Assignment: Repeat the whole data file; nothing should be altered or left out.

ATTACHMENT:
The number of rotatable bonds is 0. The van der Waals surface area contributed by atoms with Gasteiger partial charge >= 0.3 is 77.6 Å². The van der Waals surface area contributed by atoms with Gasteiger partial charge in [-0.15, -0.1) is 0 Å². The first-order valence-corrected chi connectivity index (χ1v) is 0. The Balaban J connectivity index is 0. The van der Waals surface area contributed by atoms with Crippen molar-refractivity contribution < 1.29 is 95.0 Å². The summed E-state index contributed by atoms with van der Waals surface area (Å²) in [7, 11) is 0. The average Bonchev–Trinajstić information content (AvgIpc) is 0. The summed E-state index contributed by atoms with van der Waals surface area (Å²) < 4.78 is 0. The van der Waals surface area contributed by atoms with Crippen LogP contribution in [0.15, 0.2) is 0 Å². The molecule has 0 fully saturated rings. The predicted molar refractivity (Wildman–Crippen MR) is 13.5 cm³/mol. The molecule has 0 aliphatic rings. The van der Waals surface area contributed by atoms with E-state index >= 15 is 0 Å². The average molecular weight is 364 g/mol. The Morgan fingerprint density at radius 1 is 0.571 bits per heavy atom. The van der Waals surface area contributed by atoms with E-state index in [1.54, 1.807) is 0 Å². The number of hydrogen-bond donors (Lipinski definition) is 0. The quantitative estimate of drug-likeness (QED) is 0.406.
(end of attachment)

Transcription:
The number of rotatable bonds is 0. The van der Waals surface area contributed by atoms with Gasteiger partial charge >= 0.3 is 77.6 Å². The van der Waals surface area contributed by atoms with Gasteiger partial charge in [-0.15, -0.1) is 0 Å². The first-order valence-corrected chi connectivity index (χ1v) is 0. The Balaban J connectivity index is 0. The van der Waals surface area contributed by atoms with Crippen molar-refractivity contribution < 1.29 is 95.0 Å². The summed E-state index contributed by atoms with van der Waals surface area (Å²) in [7, 11) is 0. The average Bonchev–Trinajstić information content (AvgIpc) is 0. The summed E-state index contributed by atoms with van der Waals surface area (Å²) < 4.78 is 0. The van der Waals surface area contributed by atoms with Crippen LogP contribution in [0.15, 0.2) is 0 Å². The molecule has 0 fully saturated rings. The predicted molar refractivity (Wildman–Crippen MR) is 13.5 cm³/mol. The molecule has 0 aliphatic rings. The van der Waals surface area contributed by atoms with E-state index >= 15 is 0 Å². The average molecular weight is 364 g/mol. The Morgan fingerprint density at radius 1 is 0.571 bits per heavy atom. The van der Waals surface area contributed by atoms with E-state index in [1.54, 1.807) is 0 Å². The number of hydrogen-bond donors (Lipinski definition) is 0. The quantitative estimate of drug-likeness (QED) is 0.406.